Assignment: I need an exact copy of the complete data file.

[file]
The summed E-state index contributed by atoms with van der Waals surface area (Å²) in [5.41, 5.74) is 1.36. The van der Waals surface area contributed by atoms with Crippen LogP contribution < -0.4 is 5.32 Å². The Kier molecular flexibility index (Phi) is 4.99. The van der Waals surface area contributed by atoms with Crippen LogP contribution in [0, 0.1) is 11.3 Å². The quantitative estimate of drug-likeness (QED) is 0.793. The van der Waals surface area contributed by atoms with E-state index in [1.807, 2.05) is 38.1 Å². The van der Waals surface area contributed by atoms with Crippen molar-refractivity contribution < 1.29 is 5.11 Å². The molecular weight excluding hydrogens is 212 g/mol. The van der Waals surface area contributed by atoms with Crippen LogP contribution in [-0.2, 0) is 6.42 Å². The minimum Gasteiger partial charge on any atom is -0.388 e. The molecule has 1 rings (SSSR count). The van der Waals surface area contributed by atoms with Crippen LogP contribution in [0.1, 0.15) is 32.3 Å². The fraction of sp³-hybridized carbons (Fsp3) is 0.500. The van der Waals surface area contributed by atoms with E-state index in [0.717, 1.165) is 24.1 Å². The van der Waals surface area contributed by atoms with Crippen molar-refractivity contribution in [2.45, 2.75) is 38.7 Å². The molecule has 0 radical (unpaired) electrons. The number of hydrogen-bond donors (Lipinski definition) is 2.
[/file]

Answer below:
The summed E-state index contributed by atoms with van der Waals surface area (Å²) in [5.41, 5.74) is 1.36. The van der Waals surface area contributed by atoms with Crippen LogP contribution < -0.4 is 5.32 Å². The Kier molecular flexibility index (Phi) is 4.99. The van der Waals surface area contributed by atoms with Crippen LogP contribution in [0, 0.1) is 11.3 Å². The quantitative estimate of drug-likeness (QED) is 0.793. The van der Waals surface area contributed by atoms with E-state index in [1.807, 2.05) is 38.1 Å². The van der Waals surface area contributed by atoms with Crippen molar-refractivity contribution < 1.29 is 5.11 Å². The molecular weight excluding hydrogens is 212 g/mol. The van der Waals surface area contributed by atoms with Crippen LogP contribution in [-0.2, 0) is 6.42 Å². The minimum Gasteiger partial charge on any atom is -0.388 e. The molecule has 1 rings (SSSR count). The van der Waals surface area contributed by atoms with Crippen LogP contribution in [0.1, 0.15) is 32.3 Å². The fraction of sp³-hybridized carbons (Fsp3) is 0.500. The van der Waals surface area contributed by atoms with E-state index in [0.717, 1.165) is 24.1 Å². The van der Waals surface area contributed by atoms with Crippen molar-refractivity contribution in [2.45, 2.75) is 38.7 Å². The molecule has 0 radical (unpaired) electrons. The number of hydrogen-bond donors (Lipinski definition) is 2.